Mosquitoes are among the most annoying pests in the world. However, in the United States, they are more of a nuisance than a health risk, as they may be in other parts of the world.
Fortunately, not all mosquitos transmit diseases. As vectors of disease-causing agents, they can be deadly. In the United States, we do not have the problem of mosquito-borne illnesses as many other countries experience. To most people, mosquitos are more of a nuisance in the United States, as they can turn a good summer activity into a painful experience.
Mosquitoes are vectors, or transmitters, of several viruses that can cause severe disease and even death in humans. In the United States, The West Nile Virus, St. Louis Encephalitis Virus, LaCrosse Encephalitis Virus, Eastern Equine Encephalitis Virus, and Western Equine Encephalitis Virus have caused illness and death.
There are about 60 different species of mosquitoes in Ohio, but only a dozen or more species are a public health concern. Aedes albopictus, the Asian tiger mosquito, and Ochlerotatus japonicus, the East Asian bush or rock pool mosquito, are two in particular.
Where do mosquitoes breed?
Mosquitoes breed in areas of standing water. Therefore, eliminating standing water is the most critical step in reducing and potentially eliminating mosquitoes in the area.
There are several places around the home where mosquitoes breed, many of which the homeowner may not be aware of. Some areas of concern:
Any standing water – puddles, stagnate ponds and creeks, tires, buckets, other containers.
Improperly maintained gutters – keep your gutters clean and free-flowing.
Catch basins that alternate between wet and dry.
Areas where floodwaters naturally collect, such as streams and stagnate ponds.
What do mosquitoes eat?
Adult male mosquitoes feed on honeydew, plant sap, and nectar. Females are attracted to warm-blooded animals, but some female species feed on honeydew, plant sap, and nectar. Purdue University states, “Female mosquitoes detect carbon dioxide emitted from warm-blooded animals over long distances. As a female flies upwind to a host, other cues play a role, including vision, moist air currents arising from a host, and specific odors emitted by a host.”
Some mosquito species feed nearby (about a quarter mile or so), while others have been known to feed several miles downwind from their habitats (See the Cleveland Clinic article, Mosquito Bites).
How do mosquitoes “bite”?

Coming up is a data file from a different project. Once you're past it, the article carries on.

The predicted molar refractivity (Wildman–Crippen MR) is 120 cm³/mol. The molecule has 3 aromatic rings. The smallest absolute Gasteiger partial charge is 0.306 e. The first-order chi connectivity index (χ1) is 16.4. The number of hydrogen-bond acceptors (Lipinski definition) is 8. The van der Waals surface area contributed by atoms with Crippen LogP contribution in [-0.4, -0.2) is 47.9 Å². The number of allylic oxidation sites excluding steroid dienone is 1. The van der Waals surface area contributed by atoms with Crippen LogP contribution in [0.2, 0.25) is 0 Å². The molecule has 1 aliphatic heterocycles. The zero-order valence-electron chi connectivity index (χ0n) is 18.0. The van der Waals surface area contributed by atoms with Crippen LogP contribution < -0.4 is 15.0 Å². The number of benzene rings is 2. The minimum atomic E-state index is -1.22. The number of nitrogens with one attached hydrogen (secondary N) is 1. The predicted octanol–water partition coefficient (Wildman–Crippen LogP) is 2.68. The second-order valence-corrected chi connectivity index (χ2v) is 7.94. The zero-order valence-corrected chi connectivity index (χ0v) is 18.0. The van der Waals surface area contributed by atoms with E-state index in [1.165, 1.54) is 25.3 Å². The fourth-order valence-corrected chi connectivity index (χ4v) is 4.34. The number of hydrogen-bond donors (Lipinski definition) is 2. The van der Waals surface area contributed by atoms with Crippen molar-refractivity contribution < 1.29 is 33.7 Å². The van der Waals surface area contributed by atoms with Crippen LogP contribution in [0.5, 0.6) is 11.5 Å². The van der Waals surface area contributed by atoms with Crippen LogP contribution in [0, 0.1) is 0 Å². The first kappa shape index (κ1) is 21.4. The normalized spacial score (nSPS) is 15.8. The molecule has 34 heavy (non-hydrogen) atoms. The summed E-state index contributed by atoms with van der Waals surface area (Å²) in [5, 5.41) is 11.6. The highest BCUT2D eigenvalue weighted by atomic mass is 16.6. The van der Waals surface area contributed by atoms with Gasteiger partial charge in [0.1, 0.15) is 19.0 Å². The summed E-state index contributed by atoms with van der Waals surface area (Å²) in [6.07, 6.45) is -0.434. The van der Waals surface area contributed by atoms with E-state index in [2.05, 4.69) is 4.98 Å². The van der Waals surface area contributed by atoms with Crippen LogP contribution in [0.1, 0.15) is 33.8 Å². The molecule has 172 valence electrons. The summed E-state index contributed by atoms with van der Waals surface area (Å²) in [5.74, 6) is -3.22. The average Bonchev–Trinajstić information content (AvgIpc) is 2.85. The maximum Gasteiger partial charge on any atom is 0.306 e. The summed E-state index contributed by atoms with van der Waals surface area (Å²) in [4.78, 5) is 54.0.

Male mosquitoes do not bite. Female mosquitoes, the blood-feeders, “bite” and suck blood for reproduction; they require the proteins from blood to produce eggs. They have a long mouth part called a proboscis, a long “needle” extending from their head. The proboscis pierces the skin, sucking blood, while injecting saliva into the bloodstream. Therefore, when a mosquito “bites,” it is piercing and sucking. That sucks.
When secreting saliva into the bloodstream, the “body registers the saliva as an allergen. Your immune system then sends the chemical histamine to the area where the mosquito bit you to remove the allergen from your body. Histamine is what causes your mosquito bites to itch and swell. Most people have a mosquito bite allergy” (See the Cleveland Clinic article, Mosquito Bites).
How do mosquitoes spread disease?
As a blood-sucking vector (a living thing that carries diseases between animals and humans; ticks and fleas are also blood-carrying vectors), mosquitoes carry infections through the blood they acquire. It transmits the disease when it secretes its saliva into the blood.
A female mosquito will feed on a person or an infected animal and passes the disease on when it bites. The female mosquito is also known as a sip-feeder, which means she acquires blood from multiple sources, which increases the likelihood of spreading infection.
What attracts mosquitoes to bite people?
Some people get bit by mosquitoes more than others. There are several reasons this may be the case. Wearing dark-colored clothing tends to attract more mosquitos than light-colored clothing. Wearing perfume can attract more as well. Emission of CO2, Blood type, and body temperature can also play a role in attracting mosquitoes as well.
- Only female mosquitoes bite.
- Mosquitoes typically lay eggs in standing water. Eliminating any sources of standing water around your home is an excellent start to reducing the population. Bird baths, buckets, water, and creeks that have standing water are all sources of breeding sites.
- Mosquitoes can detect carbon dioxide from 75 feet away. They are very sensitive to CO2, which attracts mosquitoes to humans.
- Mosquitoes are responsible for the deaths of more people than any other animal on the planet. Not sharks, lions, or Big Foot. Mosquitoes.
- One study showed that a full moon increases mosquito activity by nearly 500%.
Worldwide, there are over 3500 species of mosquitoes, 176 known species in the United States, and about 60 different species in Ohio.
- “Mosquitoes find hosts by sight (they observe movement); by detecting infra-red radiation emitted by warm bodies; and by chemical signals (mosquitoes are attracted to carbon dioxide and lactic acid, among other chemicals) at distances of 25 to 35 meters” (www.mosquito.org/page/funfacts).
- The average lifespan of a mosquito is two months.
- Female mosquitoes lay up to 300 eggs, usually at night.
- Mosquitoes feed not only on humans but other animals such as birds and frogs.